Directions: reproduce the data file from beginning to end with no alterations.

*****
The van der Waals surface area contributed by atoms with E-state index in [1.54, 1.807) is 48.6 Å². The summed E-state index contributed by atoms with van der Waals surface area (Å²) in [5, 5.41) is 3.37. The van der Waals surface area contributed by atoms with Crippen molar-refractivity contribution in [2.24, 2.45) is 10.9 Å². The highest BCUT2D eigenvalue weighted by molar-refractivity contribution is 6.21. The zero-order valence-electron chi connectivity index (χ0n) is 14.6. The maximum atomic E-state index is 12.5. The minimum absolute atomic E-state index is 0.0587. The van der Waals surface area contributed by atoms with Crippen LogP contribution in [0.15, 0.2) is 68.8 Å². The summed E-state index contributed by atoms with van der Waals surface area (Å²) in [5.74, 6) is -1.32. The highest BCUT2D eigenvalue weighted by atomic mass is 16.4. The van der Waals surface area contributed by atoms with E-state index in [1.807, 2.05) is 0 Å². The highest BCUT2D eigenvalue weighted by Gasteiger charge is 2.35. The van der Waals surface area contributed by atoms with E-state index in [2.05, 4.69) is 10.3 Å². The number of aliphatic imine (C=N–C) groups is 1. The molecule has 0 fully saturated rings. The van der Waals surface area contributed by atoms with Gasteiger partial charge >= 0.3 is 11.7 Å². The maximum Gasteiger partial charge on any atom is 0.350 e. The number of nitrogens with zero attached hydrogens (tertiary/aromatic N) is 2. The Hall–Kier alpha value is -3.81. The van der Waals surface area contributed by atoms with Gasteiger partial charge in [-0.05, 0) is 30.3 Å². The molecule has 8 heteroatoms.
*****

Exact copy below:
The van der Waals surface area contributed by atoms with E-state index in [1.54, 1.807) is 48.6 Å². The summed E-state index contributed by atoms with van der Waals surface area (Å²) in [5, 5.41) is 3.37. The van der Waals surface area contributed by atoms with Crippen molar-refractivity contribution in [2.24, 2.45) is 10.9 Å². The highest BCUT2D eigenvalue weighted by molar-refractivity contribution is 6.21. The zero-order valence-electron chi connectivity index (χ0n) is 14.6. The maximum atomic E-state index is 12.5. The minimum absolute atomic E-state index is 0.0587. The van der Waals surface area contributed by atoms with Crippen LogP contribution in [0.15, 0.2) is 68.8 Å². The summed E-state index contributed by atoms with van der Waals surface area (Å²) in [5.74, 6) is -1.32. The highest BCUT2D eigenvalue weighted by atomic mass is 16.4. The van der Waals surface area contributed by atoms with E-state index in [1.807, 2.05) is 0 Å². The highest BCUT2D eigenvalue weighted by Gasteiger charge is 2.35. The van der Waals surface area contributed by atoms with E-state index in [2.05, 4.69) is 10.3 Å². The number of aliphatic imine (C=N–C) groups is 1. The molecule has 0 fully saturated rings. The van der Waals surface area contributed by atoms with Gasteiger partial charge >= 0.3 is 11.7 Å². The maximum Gasteiger partial charge on any atom is 0.350 e. The number of nitrogens with zero attached hydrogens (tertiary/aromatic N) is 2. The Hall–Kier alpha value is -3.81. The van der Waals surface area contributed by atoms with Gasteiger partial charge in [-0.05, 0) is 30.3 Å². The molecule has 8 heteroatoms.